I read this online today:
Is the Internet finally killing TV?
More than 80 million Americans have watched a TV show online. By 2013, a research group says, scheduled programs will account for less than half of all video viewed.
By Christian Science Monitor
Is this the summer that the Internet finally kills television as we once knew it?
Most industry observers are stopping short of that prediction, citing some significant hurdles still in the way.
But the growing number of new deals and new devices being announced suggests that a profound change in the way people watch video -- and what video they watch -- is under way.
The line between "television" and video via the Internet already has blurred and may disappear in coming years.
At least one industry analyst has declared "TV is dead" and welcomes Americans to a new age of video everywhere.
Increasingly, Americans are watching video when they want to, and on the screen that suits them at the time. And more programming is from new sources that threaten to unlock Hollywood's domination of content.
Video is now delivered on displays and devices of every shape and size, from gigantic theater screens and ever-larger home projector screens to flat-screen HDTVs and from desktop and laptop computer monitors to tiny personal screens such as those found on iPods and mobile phones. Meanwhile, NBC Universal is touting its coverage of the Summer Olympics in Beijing as "the single most ambitious digital event coverage ever." Along with video coverage on several of its cable TV networks, NBC is streaming 2,200 hours of live competition in 25 sports on the NBCOlympics.com Web site.
"The Olympic viewer will be able to define his or her own Olympic experience like never before," said Gary Zenkel, the president of NBC Olympics, in announcing coverage plans last month. Media coverage has speculated that heavy viewing of Olympics on workplace computers would cause systems to bog down or crash.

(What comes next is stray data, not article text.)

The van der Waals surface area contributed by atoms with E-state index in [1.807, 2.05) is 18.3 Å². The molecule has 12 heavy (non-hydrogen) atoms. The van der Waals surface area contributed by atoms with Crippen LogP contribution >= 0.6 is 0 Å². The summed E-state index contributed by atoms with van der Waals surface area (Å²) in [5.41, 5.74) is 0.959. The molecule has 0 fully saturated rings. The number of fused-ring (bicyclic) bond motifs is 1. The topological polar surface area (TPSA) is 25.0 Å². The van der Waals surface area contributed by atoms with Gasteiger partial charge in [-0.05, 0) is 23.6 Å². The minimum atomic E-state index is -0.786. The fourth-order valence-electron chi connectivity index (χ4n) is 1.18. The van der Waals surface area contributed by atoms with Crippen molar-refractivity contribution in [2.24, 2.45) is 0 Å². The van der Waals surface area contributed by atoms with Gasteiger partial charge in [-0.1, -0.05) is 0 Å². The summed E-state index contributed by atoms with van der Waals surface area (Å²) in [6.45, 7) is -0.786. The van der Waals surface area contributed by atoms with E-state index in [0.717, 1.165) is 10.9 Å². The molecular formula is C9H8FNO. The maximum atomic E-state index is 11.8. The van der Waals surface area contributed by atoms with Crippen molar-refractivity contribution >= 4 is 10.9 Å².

"NBC is certainly taking the right approach by stepping back and trying to look at (the Olympics) as a holistic suite of (video) offerings and then trying to figure out what pieces best go where," says Kendall Whitehouse, senior director of information technology at the Wharton School of the University of Pennsylvania.
The big disconnect
How do you get all that interesting Internet video onto your nice big-screen TV? Walt Mossberg, personal technology columnist at The Wall Street Journal, has some ideas.
NBC concedes that this unprecedented blanket of coverage across TV, Internet and mobile devices amounts to a giant experiment. "I have no idea how people are going to use this stuff," Alan Wurtzel, the company's research chief, told The Associated Press.
This spring and summer, deals to make video more ubiquitous across screens have popped up with more and more frequency:
* Netflix (NFLX, news, msgs), the video rent-by-mail company, has struck several new agreements to deliver its content online. A new $100 box from Roku the size of a paperback book lets users stream any of about 10,000 movies from Netflix to their TVs (though the vast majority of Netflix's library will still be available only through DVDs by mail). South Korea's LG Electronics announced it will offer a high-definition (HD) disc player that also will be able to access HD-quality movies from Netflix via the Internet. And Microsoft (MSFT, news, msgs) will stream Netflix video to its Xbox 360 videogame consoles. (Microsoft owns and publishes MSN Money.)
* Sony (SNE, news, msgs) says it will offer a movie and TV show download option for its Playstation video-game console.